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Juvenile Justice Faith-based and Community Initiatives

Like most other states, Georgia faces significant challenges in the operation of its juvenile justice system. Unless effective and efficient faith-based and community initiatives are in place to provide critical services to juveniles upon their reentry into society, they may remain in the criminal justice system throughout their lives. The lack of a coordinated approach to reentry and rehabilitation is costly, in terms of both finances and public safety.

In recent years, a great deal of attention has been paid to the concept of "restorative justice."

Restorative justice is a theory of justice that emphasizes repairing the harm caused or revealed by criminal behavior. It is best accomplished through a cooperative process that includes all stakeholders and which includes:

•    Identifying and taking steps to repair harm,
•    Involving all stakeholders, and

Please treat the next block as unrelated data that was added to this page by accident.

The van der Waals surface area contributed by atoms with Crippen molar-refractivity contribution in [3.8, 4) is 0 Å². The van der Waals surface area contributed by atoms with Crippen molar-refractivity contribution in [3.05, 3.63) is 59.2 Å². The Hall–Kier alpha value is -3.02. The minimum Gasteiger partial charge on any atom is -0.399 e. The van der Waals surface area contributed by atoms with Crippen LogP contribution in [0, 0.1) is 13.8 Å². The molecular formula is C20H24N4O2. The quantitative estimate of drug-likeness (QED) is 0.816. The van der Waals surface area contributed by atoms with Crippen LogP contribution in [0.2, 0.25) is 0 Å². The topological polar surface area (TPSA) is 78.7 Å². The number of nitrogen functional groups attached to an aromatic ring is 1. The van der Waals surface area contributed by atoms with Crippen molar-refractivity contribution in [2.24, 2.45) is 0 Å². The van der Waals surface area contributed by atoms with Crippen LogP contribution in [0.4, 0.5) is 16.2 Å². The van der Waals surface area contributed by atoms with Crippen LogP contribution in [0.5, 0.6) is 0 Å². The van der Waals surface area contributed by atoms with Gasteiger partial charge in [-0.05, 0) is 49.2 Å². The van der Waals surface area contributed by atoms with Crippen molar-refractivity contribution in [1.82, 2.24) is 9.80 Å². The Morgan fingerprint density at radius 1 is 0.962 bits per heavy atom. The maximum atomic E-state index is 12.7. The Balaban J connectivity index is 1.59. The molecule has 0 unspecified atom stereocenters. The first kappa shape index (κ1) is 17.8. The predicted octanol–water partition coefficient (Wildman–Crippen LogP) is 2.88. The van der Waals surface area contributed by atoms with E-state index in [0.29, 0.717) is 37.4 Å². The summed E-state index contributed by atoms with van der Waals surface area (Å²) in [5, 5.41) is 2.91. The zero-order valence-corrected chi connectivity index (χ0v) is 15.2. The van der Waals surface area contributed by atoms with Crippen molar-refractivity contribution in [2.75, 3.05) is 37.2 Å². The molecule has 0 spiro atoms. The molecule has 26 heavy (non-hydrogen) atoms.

•    Transforming the traditional relationship between communities and their governments in responding to crime.

Georgia Community Foundation's Georgia Juvenile Justice Fund is dedicated to promoting faith-based and community initiatives in cities and counties throughout Georgia that will facilitate restorative justice. It is led by GCF Board members who are experts on matters of juvenile justice, including Karen Baynes, former Fulton County Juvenile Court judge, Georgia Supreme Court Justice Harold Melton, Albert Murray, former Commissioner of the Georgia Department of Juvenile Justice and member of the Georgia Board of Pardons and Paroles, and Pastor Dexter Rowland, a former member of the Georgia Board of Juvenile Justice, and GCF Founder, Jim Kelly, a member of the Georgia Board of Juvenile Justice.

In 2012, Jim Kelly and Pastor Dexter Rowland met with Georgia DJJ officials to encourage them to explore ways to involve faith-based and community organizations in helping young people either avoid engaging in unlawful activities that could result in their detention or transition back into their communities upon release from a youth detention facility. As a result of research and advice provided by various members of GCF’s Georgia Juvenile Justice Fund, in June 2012, the Georgia DJJ launched Project FACE, a pilot project designed to enhance faith and community engagement in the Athens and Gainesville, Georgia regions.